Dismiss Notice
Join Physics Forums Today!
The friendliest, high quality science and math community on the planet! Everyone who loves science is here!

The Length of the Universe

  1. Oct 6, 2005 #1
    I was researching about the highest possible EM wavelength and came across "the length of the universe" concept.

    Is it just the length of the visible universe? or the universe possible?

    thanx
     
  2. jcsd
  3. Oct 6, 2005 #2
    I think it maybe stating the known universe a.k.a the observable universe. :/
     
  4. Oct 6, 2005 #3
    Photon Phantom...


    Longest photon wavelength?

    Hubble photon wavelength:
    [tex]r_u = \lambda_{\gamma}[/tex]
    [tex]\lambda_{\gamma} = \frac{c}{H_o}[/tex]

    [tex]H_o[/tex] - Hubble Constant

    What is the 'wavelength' of this photon?
     
    Last edited: Oct 7, 2005
  5. Oct 6, 2005 #4

    SpaceTiger

    User Avatar
    Staff Emeritus
    Science Advisor
    Gold Member

    Check out this thread.
     
  6. Oct 6, 2005 #5

    turbo

    User Avatar
    Gold Member

    The highest possible wavelength is a standing wave (WRT to your frame of reference). It would be indistinguishable from the your local backgound, and therefor not measurable by you, regardless of how much energy the wave might contain.

    Interestingly, quantum physics says that the energy of the vacuum is 120 OOM larger than we can measure. Sometimes, a UV cutoff is proposed to cut this discrepancy back by about 60 OOM (yeah!:yuck:). I find it curious that these same folks do not propose an IR (actually much lower frequency!) cutoff where huge energies might be expressed at wavelengths too long for us to detect.
     
  7. Oct 7, 2005 #6

    Chronos

    User Avatar
    Science Advisor
    Gold Member
    2015 Award

    Turbo, as you know, there is a theoretical IR cutoff, but not very firm. We run up against these kind of walls all the time - largely, IMO, because we have no viable quantum theory of gravity. Personally, I think both theories are incomplete. I hasten to add, however, I believe both theories are correct within their own domain [my inner crackpot is showing].
     
  8. Oct 7, 2005 #7
    so the lowest EM wavelength would be an open 1d string vibrating as a photon at planck level ???
     
  9. Oct 7, 2005 #8

    Chronos

    User Avatar
    Science Advisor
    Gold Member
    2015 Award

    No. Empirical tests deny the 1d result at around 4 sigma levels.
     
  10. Oct 7, 2005 #9
    I thought it would be lower than that !!!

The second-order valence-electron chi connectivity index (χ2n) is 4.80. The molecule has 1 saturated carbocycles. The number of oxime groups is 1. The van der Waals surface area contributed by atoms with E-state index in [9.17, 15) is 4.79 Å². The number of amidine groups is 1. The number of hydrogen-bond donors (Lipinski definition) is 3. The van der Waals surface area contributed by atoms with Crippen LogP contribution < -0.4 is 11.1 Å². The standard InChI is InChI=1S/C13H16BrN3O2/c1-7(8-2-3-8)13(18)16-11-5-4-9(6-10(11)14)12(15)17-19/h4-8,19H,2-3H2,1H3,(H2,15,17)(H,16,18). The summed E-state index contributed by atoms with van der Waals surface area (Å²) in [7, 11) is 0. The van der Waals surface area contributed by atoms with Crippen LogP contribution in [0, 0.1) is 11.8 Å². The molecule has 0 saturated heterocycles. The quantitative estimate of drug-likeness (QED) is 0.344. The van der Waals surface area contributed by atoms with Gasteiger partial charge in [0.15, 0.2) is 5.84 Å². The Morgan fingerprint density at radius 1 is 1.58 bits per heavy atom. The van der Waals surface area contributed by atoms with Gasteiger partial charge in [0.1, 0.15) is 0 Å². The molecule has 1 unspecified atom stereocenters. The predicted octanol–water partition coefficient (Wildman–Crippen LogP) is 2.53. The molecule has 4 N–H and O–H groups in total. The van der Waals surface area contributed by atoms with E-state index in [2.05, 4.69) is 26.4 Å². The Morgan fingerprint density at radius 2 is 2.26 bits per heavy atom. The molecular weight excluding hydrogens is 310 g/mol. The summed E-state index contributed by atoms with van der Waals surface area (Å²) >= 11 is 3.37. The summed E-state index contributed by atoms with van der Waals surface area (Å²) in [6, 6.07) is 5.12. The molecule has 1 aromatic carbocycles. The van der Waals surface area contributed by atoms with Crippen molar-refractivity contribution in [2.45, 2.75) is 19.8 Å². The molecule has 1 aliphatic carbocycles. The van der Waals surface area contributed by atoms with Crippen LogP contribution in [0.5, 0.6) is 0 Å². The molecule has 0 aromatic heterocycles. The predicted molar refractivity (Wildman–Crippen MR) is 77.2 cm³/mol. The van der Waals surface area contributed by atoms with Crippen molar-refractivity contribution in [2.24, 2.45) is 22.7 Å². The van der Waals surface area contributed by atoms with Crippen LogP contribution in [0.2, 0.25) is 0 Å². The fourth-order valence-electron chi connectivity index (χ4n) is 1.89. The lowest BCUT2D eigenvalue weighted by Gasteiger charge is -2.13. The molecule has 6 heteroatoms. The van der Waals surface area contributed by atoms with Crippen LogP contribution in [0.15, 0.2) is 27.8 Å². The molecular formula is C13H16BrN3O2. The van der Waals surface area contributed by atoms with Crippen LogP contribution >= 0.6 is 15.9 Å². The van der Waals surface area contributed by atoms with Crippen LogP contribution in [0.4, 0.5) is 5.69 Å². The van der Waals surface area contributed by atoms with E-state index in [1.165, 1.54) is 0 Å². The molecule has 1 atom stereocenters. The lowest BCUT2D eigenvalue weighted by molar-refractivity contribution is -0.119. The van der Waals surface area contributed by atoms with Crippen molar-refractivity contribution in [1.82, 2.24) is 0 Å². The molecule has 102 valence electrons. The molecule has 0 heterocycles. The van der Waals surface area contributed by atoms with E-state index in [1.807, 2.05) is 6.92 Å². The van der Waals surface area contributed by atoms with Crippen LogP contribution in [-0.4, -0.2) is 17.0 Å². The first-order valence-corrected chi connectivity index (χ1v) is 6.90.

11. Oct 7, 2005 #10

    A photon is a 4 dimentional entity, (3 space + 1 time) therefore no photon can exist below D = 4.

    'observable' Hubble Photon wavelength:
    [tex]r_u = \lambda_{\gamma}[/tex]
    [tex]\lambda_{\gamma} = \frac{3 c}{H_o}[/tex]

    What is the 'wavelength' of this photon?

    Reference:
    http://universe-review.ca/F02-cosmicbg.htm
    http://universe-review.ca/R02-16-universe.htm
     
    Last edited: Oct 7, 2005
  12. Oct 7, 2005 #11

    Chronos

    User Avatar
    Science Advisor
    Gold Member
    2015 Award

    Huh? That makes no sense at all... unless you are trying to prove 2 = 3.
     
    Last edited: Oct 7, 2005
  13. Oct 7, 2005 #12
    Last edited: Oct 7, 2005
  14. Oct 8, 2005 #13

    SpaceTiger

    User Avatar
    Staff Emeritus
    Science Advisor
    Gold Member

    I'm a bit confused about the relevance here. Why are you talking about this in terms of the longest photon wavelength?
     
  15. Oct 8, 2005 #14

    Chronos

    User Avatar
    Science Advisor
    Gold Member
    2015 Award

    Agreed, ST. I fail to see the relevance, which is the basis of my objection.
     
  16. Oct 30, 2005 #15

    Nereid

    User Avatar
    Staff Emeritus
    Science Advisor
    Gold Member

    One could approach the OP's question as some kind of 'what if?' thought exploration; most posts in the thread are of this kind.

    Or one could approach this in terms of physical possibilities, within what we know of physics, the universe, etc.

    Or one could simply go outside and count the horse's teeth :smile:

    On the second approach. Leave aside how the longest wavelength EM (radio?) might be created, could they 'exist', in any meaningful sense? For starters, the propogation of long wavelength (low frequency) radio is limited by the plasma frequency, which is proportional to the square root of the electron density. So, the universe seems to set a low frequency bound on radio waves which can propogate, to the lowest density plasma. And where are these plasmas? What are their densities?

    Is there an 'out'? Are the large regions of space which are NOT plasmas (or, more precisely, do not contain free electrons)?
     
Know someone interested in this topic? Share this thread via Reddit, Google+, Twitter, or Facebook

Have something to add?



Similar Discussions: The Length of the Universe
  1. The universe. (Replies: 19)

  2. The Universe (Replies: 15)

  3. The Length of Days (Replies: 1)

  4. Length of a month (Replies: 5)

Loading...